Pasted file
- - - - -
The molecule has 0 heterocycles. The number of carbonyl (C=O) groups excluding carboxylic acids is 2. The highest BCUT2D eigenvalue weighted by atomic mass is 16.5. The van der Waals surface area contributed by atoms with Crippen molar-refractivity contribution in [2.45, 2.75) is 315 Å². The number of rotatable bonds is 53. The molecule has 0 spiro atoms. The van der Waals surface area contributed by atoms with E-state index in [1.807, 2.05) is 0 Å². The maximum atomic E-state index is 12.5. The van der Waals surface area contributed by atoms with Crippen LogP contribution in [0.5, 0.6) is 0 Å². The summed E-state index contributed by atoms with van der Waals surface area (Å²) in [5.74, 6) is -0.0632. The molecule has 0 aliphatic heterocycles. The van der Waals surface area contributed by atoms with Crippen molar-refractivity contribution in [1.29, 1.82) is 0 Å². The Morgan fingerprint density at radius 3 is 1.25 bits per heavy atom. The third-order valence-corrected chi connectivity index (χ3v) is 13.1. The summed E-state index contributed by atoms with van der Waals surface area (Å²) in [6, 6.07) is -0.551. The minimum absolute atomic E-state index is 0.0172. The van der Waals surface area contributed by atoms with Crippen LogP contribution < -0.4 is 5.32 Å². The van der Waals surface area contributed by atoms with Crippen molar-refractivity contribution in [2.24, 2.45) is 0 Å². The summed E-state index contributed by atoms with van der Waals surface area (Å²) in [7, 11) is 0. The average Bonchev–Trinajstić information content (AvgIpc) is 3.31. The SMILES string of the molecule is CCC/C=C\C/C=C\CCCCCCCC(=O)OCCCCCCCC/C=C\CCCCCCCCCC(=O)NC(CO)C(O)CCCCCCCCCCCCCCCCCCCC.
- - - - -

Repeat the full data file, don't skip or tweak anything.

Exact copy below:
The molecule has 0 heterocycles. The number of carbonyl (C=O) groups excluding carboxylic acids is 2. The highest BCUT2D eigenvalue weighted by atomic mass is 16.5. The van der Waals surface area contributed by atoms with Crippen molar-refractivity contribution in [2.45, 2.75) is 315 Å². The number of rotatable bonds is 53. The molecule has 0 spiro atoms. The van der Waals surface area contributed by atoms with E-state index in [1.807, 2.05) is 0 Å². The maximum atomic E-state index is 12.5. The van der Waals surface area contributed by atoms with Crippen LogP contribution in [0.5, 0.6) is 0 Å². The summed E-state index contributed by atoms with van der Waals surface area (Å²) in [5.74, 6) is -0.0632. The molecule has 0 aliphatic heterocycles. The van der Waals surface area contributed by atoms with Crippen molar-refractivity contribution in [1.29, 1.82) is 0 Å². The Morgan fingerprint density at radius 3 is 1.25 bits per heavy atom. The third-order valence-corrected chi connectivity index (χ3v) is 13.1. The summed E-state index contributed by atoms with van der Waals surface area (Å²) in [6, 6.07) is -0.551. The minimum absolute atomic E-state index is 0.0172. The van der Waals surface area contributed by atoms with Crippen LogP contribution < -0.4 is 5.32 Å². The van der Waals surface area contributed by atoms with Crippen molar-refractivity contribution in [2.24, 2.45) is 0 Å². The summed E-state index contributed by atoms with van der Waals surface area (Å²) in [7, 11) is 0. The average Bonchev–Trinajstić information content (AvgIpc) is 3.31. The SMILES string of the molecule is CCC/C=C\C/C=C\CCCCCCCC(=O)OCCCCCCCC/C=C\CCCCCCCCCC(=O)NC(CO)C(O)CCCCCCCCCCCCCCCCCCCC.